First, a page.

26. ^ Codon, Patrick (April 20, 2015). "Senate votes to bar state money for soccer stadium". Minneapolis Star Tribune. Retrieved April 22, 2015.
  27. ^ Gilbert, Curtis (April 30, 2015). "United owner Bill McGuire open to public stadium ownership". Minnesota Public Radio. Retrieved May 6, 2015.
  28. ^ Straus, Brian (July 1, 2015). "MLS's stadium deadline passes, but Minnesota still in play for expansion". Planet Fútbol.
  29. ^ Greder, Andy; Frederick Melo (July 10, 2015). "Soccer in St. Paul: Mayor pushes Snelling site for MLS stadium". Pioneer Press. Retrieved July 14, 2015.
  30. ^ Roper, Eric (September 1, 2015). "Minneapolis soccer stadium land deal ends in silence". Star Tribune. Retrieved September 3, 2015.
  31. ^ Melo, Frederick (September 8, 2015). "Ramsey County approves St. Paul soccer stadium resolution". St. Paul Pioneer Press.
  32. ^ Melo, Frederick (October 23, 2015). "Minnesota United FC announce plan for new St. Paul stadium resolution". Major League Soccer.
  33. ^ "A vision for the future - Minnesota United". Minnesota United FC. Retrieved October 26, 2015.
  34. ^ "Minnesota United hire Populous as architect for new St. Paul stadium". Major League Soccer. November 24, 2015. Retrieved December 5, 2016.
  35. ^ Walsh, James (December 9, 2015). "Minnesota United picks Mortenson to build stadium". Star Tribune. Retrieved December 5, 2016.
  36. ^ Bedakian, Armen. "Minnesota United Reveal Plans for New Soccer-Specific Stadium". The Score. Retrieved February 25, 2016.
  37. ^ "MNUFC & Allianz Field". Minnesota United FC. July 25, 2017. Retrieved March 5, 2018.
  38. ^ McGuire, Mary (July 25, 2017). "Minnesota United's New Stadium Will Be Called Allianz Field". CBS Minnesota. Retrieved March 5, 2018.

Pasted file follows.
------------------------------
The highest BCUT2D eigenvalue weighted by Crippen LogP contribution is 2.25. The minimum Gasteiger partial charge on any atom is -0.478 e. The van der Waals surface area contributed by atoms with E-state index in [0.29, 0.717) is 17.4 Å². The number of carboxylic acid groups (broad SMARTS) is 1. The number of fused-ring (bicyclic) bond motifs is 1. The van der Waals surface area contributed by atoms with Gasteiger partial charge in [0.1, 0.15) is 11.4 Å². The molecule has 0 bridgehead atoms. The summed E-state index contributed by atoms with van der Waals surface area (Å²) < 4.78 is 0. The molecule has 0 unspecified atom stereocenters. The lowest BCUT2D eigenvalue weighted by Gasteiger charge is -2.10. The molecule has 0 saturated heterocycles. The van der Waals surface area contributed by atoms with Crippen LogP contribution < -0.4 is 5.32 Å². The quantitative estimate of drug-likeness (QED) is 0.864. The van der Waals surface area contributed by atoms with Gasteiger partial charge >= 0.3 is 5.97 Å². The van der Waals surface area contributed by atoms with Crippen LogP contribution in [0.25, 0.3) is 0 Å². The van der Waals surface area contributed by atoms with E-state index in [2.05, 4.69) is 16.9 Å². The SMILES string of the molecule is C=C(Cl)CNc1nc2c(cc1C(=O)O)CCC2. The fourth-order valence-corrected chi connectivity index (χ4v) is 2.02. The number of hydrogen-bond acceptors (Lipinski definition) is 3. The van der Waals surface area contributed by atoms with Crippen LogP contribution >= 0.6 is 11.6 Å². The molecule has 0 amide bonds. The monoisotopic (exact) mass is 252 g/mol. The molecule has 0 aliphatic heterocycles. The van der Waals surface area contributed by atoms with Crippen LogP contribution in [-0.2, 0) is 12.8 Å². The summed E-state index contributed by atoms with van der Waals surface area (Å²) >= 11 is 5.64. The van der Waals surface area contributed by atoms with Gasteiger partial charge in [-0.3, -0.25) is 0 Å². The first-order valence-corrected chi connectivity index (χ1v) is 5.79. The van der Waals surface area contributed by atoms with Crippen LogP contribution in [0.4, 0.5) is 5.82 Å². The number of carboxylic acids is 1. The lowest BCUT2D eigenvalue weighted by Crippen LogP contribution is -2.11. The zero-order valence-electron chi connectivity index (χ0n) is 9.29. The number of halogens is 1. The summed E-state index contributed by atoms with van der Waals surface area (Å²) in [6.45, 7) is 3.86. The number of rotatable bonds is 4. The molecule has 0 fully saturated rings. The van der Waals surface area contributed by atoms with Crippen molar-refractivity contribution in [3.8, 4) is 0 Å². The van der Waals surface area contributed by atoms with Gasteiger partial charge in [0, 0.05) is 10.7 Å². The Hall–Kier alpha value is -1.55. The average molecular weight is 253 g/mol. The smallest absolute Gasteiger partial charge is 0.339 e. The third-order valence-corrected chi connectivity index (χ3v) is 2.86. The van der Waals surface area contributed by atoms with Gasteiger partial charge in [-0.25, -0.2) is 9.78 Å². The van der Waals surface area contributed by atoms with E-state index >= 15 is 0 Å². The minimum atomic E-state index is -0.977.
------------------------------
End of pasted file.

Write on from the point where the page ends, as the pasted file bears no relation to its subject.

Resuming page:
39. ^ Wright, Chris (December 15, 2017). "Allianz Field Announcement" (Video, Live Stream). Minnesota United FC. Retrieved March 5, 2018 – via YouTube. We're going to open in March 2019, with 451 days to go.
  40. ^ "Minnesota United FC Roster". mnunitedfc.com. Retrieved February 21, 2017.
  41. ^ a b c "Front Office Staff". Minnesota United FC. Retrieved May 18, 2015.
  42. ^ "Technical Staff". Minnesota United FC. Retrieved May 18, 2015.
  43. ^ a b c d "Minnesota United Names Head Coach". Minnesota United FC. Retrieved November 28, 2016.
  44. ^ "Pascarella accepts MLS coaching role". Des Moines Menace. Retrieved February 9, 2018.
  45. ^ "Tim Carter • Academy Director". Minnesota United FC. Retrieved August 16, 2018.
  46. ^ "Minnesota United FC Player Stats". Major League Soccer. Retrieved September 25, 2018.
  47. ^ "Minnesota United FC Player Stats". Major League Soccer. Retrieved September 25, 2018.
  48. ^ "FOX Sports North, Minnesota United announce programming agreement" (Press release). Fox Sports Group. February 8, 2018. Retrieved March 11, 2018.
  49. ^ Greder, Andy. "United to hire Callum Williams to be TV play-by-play voice in MLS". Pioneer Press. Retrieved August 17, 2017.
  50. ^ Lucia, Ali. "Minnesotan To Meet: Minnesota United's Kyndra de St. Aubin". CBS Local. Retrieved August 17, 2017.
  51. ^ "Kyndra de St. Aubin: MNUFC Color Commentator". mnufc.com. Retrieved August 17, 2017.
  52. ^ "Allianz Spirit of Giving Event". Minnesota United FC. Retrieved March 19, 2018.
  53. ^ "Press Kit". Minnesota United FC. Retrieved March 19, 2018.
  54. ^ "Target Becomes Official Partner And Kit Sponsor". mnufc.com. January 19, 2017. Retrieved June 15, 2017.

External links[edit]